The lawyers of Salvi, Schostok & Pritchard P.C., are investigating an outbreak of infections involving a highly dangerous strain of bacteria among patients at Advocate Lutheran General Hospital and possibly other facilities in the Chicago suburb of Park Ridge, Illinois.
The bacteria is a strain of carbapenem-resistant enterobacteriaceae (CRE).
The Centers for Disease Control and Prevention (CDC) reports that at least 44 cases of the bacteria have been identified in northeastern Illinois. It is the largest outbreak of this strain of bacteria in U.S. history, according to the Chicago Sun-Times.
The newspaper reports that 38 confirmed cases involve patients who underwent endoscopic procedures involving the pancreas or bile ducts at Advocate Lutheran General between January and September 2013.
The hospital has sent registered letters to all patients who underwent the procedure, the Sun-Times reports. The letters contain the hospital’s explanation of the situation. The hospital also asks patients to return to the hospital to be tested for possible exposure to the bacteria.
If you or a loved one has received one of these letters, or if you believe you may have been exposed to this strain of CRE at Advocate Lutheran General or another medical facility in northeast Illinois, you should take steps to protect your legal rights.
To learn more, contact Salvi, Schostok & Pritchard P.C., without delay. We can provide a free and confidential review of your case and help you to assess your legal options.
The strain of CRE identified in the northeast Illinois outbreak is called NDM-1. It makes bacteria resistant to antibiotics.
CRE commonly causes urinary tract infections. Symptoms of such infections include frequent and painful urination, kidney pain, fever, chills and nausea. If the bacteria reaches the bloodstream, a patient may face a 50 percent risk of death, the Sun-Times reports.
According to the newspaper, 243 patients screened at Advocate Lutheran General were exposed to the bacteria but were “colonized.” In other words, the bacteria lived in their digestive track but did not result in disease. Additionally, the newspaper reports that:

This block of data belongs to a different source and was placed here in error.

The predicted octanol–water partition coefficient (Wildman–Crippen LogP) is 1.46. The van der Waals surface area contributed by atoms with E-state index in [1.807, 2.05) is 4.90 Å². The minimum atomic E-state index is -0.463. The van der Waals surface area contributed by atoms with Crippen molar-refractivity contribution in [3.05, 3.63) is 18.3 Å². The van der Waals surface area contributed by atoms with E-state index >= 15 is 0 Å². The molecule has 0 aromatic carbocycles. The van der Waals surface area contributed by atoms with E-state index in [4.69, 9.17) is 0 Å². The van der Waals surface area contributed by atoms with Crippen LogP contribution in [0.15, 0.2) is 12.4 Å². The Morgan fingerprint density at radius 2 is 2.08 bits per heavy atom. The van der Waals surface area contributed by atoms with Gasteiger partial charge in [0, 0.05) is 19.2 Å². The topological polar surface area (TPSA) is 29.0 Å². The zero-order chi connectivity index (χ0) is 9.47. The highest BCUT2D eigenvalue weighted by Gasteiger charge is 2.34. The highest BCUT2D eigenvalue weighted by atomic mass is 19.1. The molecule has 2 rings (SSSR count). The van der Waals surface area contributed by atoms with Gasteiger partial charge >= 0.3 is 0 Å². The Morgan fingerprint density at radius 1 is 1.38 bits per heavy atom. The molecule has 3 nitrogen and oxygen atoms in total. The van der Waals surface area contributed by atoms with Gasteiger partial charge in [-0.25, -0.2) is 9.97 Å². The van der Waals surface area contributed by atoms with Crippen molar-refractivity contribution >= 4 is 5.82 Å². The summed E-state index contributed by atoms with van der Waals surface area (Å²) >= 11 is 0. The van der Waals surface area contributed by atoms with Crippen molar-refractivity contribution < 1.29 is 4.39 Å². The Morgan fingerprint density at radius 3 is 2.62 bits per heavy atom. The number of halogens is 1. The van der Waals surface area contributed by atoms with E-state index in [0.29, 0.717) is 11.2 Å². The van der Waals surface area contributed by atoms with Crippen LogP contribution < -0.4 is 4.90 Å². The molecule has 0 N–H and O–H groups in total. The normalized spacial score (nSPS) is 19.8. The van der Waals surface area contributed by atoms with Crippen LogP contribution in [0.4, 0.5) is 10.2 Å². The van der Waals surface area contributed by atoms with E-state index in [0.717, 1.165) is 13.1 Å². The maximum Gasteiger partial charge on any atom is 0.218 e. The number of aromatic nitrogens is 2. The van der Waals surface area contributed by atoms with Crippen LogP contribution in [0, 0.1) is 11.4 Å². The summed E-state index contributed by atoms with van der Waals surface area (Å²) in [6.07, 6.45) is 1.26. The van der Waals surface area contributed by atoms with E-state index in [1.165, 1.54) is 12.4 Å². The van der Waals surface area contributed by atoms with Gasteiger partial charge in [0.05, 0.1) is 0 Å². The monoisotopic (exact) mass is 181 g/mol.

Cook County, Illinois and federal health officials are investing the CRE outbreak in northeast Illinois.
According to the Sun-Times, the 38 cases at Advocate Lutheran General involved patients who underwent a procedure in which a scope is used to examine the stomach and intestines. It is called an ERCP procedure.
The CDC reports that previous studies have shown an association between the scopes used in ERCP procedures and “transmission of multidrug-resistant bacteria.” The design of the scopes “might pose a particular challenge for cleaning and disinfection,” according to the CDC.
The Sun-Times reports that no problems have been found so far with the way the scopes at Advocate Lutheran General were disinfected. However, a hospital official told the newspaper that the facility has changed to a gas sterilization process that “exceeds the manufacturer’s recommended cleaning and disinfectant guidelines.”
Salvi, Schostok & Pritchard P.C., is closely monitoring investigations of the CRE outbreak at Advocate Lutheran General and in northeast Illinois. The firm’s lawyers are also analyzing cases to determine whether legal claims may be pursued.
Potential claims in CRE infection cases may arise from:
Infected patients may have suffered undue medical expenses, lost income and experienced pain, suffering and emotional distress as a result of this outbreak.
It is important to receive a thorough review of your medical malpractice case as soon as possible. Contact the Illinois medical malpractice lawyers at Salvi, Schostok & Pritchard P.C. without delay by calling us toll-free or using our online form.